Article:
CPM 3V & INFI? = Best all-round steels for most scenarios/environments, especially the one and only Delta protocol.

    Disclaimer:- I'm no expert on steels, and obviously two knives made from the same type of steel that have been heat treated and/or finished at different facilities can have strengths and weaknesses that vary from each other, bla bla bla..... :D
  19. Karoi

    Karoi Unobtanium Member Gold Member

    Sep 7, 2014
    Sorry Xtian, part of my previous post was in response to your post from yesterday, but then you posted these last few posts whilst I was writing that one which is why I didn't read them before I posted it :confused:

    You might have noticed that question I asked Nathan in the CPK sub-forum about forcing a patina to 3V steel.
    Unfortunately he said that he's never tried it before, so maybe someone in this sub-forum has done it successfully and could share their thoughts?!

    I'm from Perth BTW. How about you?

    P.S. IMHO the best way to find what exactly will happen is for one of us to test their CPK AND S!Ks to see how they'll stand up to corrosion if left on a beach for a few years. I hereby bestow the honor of this test upon you :p
  20. OBX351

    OBX351 Gold Member Gold Member

    Sep 29, 2014
    Your first question: Would I take the 1 year old knife in an isolated situation? Yes, I would still take the 3v over 20cv assuming that I have the ability to sharpen either knife. I handled both knives and Guy confirmed that both were structurally sound.

    Your second question: Do I think the knife's performance is effected by 12 months of corrosion? Is that knife capable of continuing to perform in the long term? No to the first, see my above answer. Yes to the second, again based on handling the knife and speaking with Guy. I would find some sand and try to take off the surface rust but 3v doesn't seem to erode like 1095, 10x5, 01 and other high carbon steels when exposed to long term moisture. Guy proves this in his video and again I handled those 2 knifes and another he was testing. They were all structurally fine and as long as I could resharpen them I would use them in the field long term.

    My challenge with stainless steels is that it can't take the beating that high carbon steels can. Over the past 3 years I've been using 20cv and 3v and I've found that I can sharpen either in about the same amount of time. That in addition to the fact that 3v stays sharper longer than 20cv makes me want to use 3v. You can wipe off the surface rust on a 3v blade and not have much worry if you take care of it. In the same situation, long term survival/outdoors, and I had a choice between 1095, 01 or even CFV in an uncoated blade I would choose 20cv. But if the blade was coated I would CFV or 01 over 20cv because I believe the high carbon blades would have a less of a chance to chip when batoning and chopping.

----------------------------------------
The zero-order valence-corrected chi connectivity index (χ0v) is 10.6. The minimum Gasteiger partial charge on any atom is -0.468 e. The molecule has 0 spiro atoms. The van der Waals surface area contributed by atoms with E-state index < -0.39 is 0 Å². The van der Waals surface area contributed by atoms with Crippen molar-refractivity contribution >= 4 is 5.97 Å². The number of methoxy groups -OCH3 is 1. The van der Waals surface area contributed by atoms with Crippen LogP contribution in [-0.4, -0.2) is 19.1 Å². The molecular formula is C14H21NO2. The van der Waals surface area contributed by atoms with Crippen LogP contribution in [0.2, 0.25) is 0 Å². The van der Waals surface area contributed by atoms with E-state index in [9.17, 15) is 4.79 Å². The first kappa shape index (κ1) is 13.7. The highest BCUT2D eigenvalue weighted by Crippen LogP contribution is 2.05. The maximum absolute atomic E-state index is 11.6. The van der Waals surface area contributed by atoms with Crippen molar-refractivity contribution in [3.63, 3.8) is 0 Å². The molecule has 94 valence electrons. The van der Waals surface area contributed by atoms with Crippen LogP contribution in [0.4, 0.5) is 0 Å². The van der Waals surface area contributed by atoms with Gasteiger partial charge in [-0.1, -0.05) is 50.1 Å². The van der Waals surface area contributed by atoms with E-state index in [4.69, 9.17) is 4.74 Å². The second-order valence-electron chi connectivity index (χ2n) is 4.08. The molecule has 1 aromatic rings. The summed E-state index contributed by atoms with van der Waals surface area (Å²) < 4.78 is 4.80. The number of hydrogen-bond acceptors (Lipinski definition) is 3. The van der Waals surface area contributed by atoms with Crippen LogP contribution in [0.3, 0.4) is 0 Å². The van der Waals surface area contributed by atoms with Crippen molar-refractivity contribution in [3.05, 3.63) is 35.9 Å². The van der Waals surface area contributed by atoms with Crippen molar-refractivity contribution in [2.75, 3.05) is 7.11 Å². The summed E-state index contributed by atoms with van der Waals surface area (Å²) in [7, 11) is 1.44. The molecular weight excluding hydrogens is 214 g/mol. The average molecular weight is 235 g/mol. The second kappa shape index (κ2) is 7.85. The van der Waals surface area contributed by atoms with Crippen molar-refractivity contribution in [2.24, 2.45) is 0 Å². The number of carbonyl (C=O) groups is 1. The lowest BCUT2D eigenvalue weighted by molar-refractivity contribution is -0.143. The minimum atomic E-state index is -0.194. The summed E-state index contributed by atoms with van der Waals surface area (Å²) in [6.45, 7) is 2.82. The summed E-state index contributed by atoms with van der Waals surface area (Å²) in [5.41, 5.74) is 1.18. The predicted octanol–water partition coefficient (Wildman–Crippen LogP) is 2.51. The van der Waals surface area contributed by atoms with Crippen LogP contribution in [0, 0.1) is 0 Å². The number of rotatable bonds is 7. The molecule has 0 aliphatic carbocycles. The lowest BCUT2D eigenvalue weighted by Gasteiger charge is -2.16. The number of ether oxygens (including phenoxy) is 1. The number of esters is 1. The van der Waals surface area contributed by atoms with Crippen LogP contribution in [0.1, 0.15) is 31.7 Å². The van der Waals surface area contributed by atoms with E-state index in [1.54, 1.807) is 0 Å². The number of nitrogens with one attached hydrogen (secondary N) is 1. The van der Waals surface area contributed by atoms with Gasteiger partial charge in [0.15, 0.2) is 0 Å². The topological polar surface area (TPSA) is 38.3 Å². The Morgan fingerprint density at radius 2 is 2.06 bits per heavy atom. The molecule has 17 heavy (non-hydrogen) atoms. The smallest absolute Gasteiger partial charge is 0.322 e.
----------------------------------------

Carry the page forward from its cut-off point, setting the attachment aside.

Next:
In the extreme, like a jungle, I would probably change my mind about this debate unless I could get a coated 3v knife. I've seen pictures of ESEE knives that have been used in jungle camps. The coating gets pretty beat up but it seems to protect the 1095 steel.

    In summary 3v can get surface stains that can be removed with steel wool or sand and elbow grease. It doesn't seem to decay like other high carbon steels. Guy wasn't concerned about the structural integrity of these knives. He wouldn't let me buy any of these test knives because he doesn't sell used knives.

    Lastly, I am NOT an expert. I am answering your questions based on what I saw and handled at the old PA S!K shop and several conversations with Guy about these knives and the steels he uses. I have been out in the field with my S!Ks for days not weeks. I am pretty hard on my knives but most of this is work at home or on hikes in my area.

    I know you're not picking on me but this is a great debate. Here's another string which might help as well: http://www.bladeforums.com/forums/showthread.php/1455343-CFV-vs-3v-vs-20cv-vs-154

    Here's my S!K steel stack rank based on (in order of preference) edge strength, ease of sharpening, edge retention and ease of maintenance/corrosion resistance:
    second gen heat treat 3v
    second gen 20cv
    original 3v
    original 20cv for light to med tasks ONLY otherwise I don't like the steel.

    So this begs the question, how would you rank the following: edge strength, edge retention and ease of sharpening and ease of maintenance/corrosion resistance (meaning of these 4 properties what's your order of preference)? Again I think the new 3v is the king of the heap.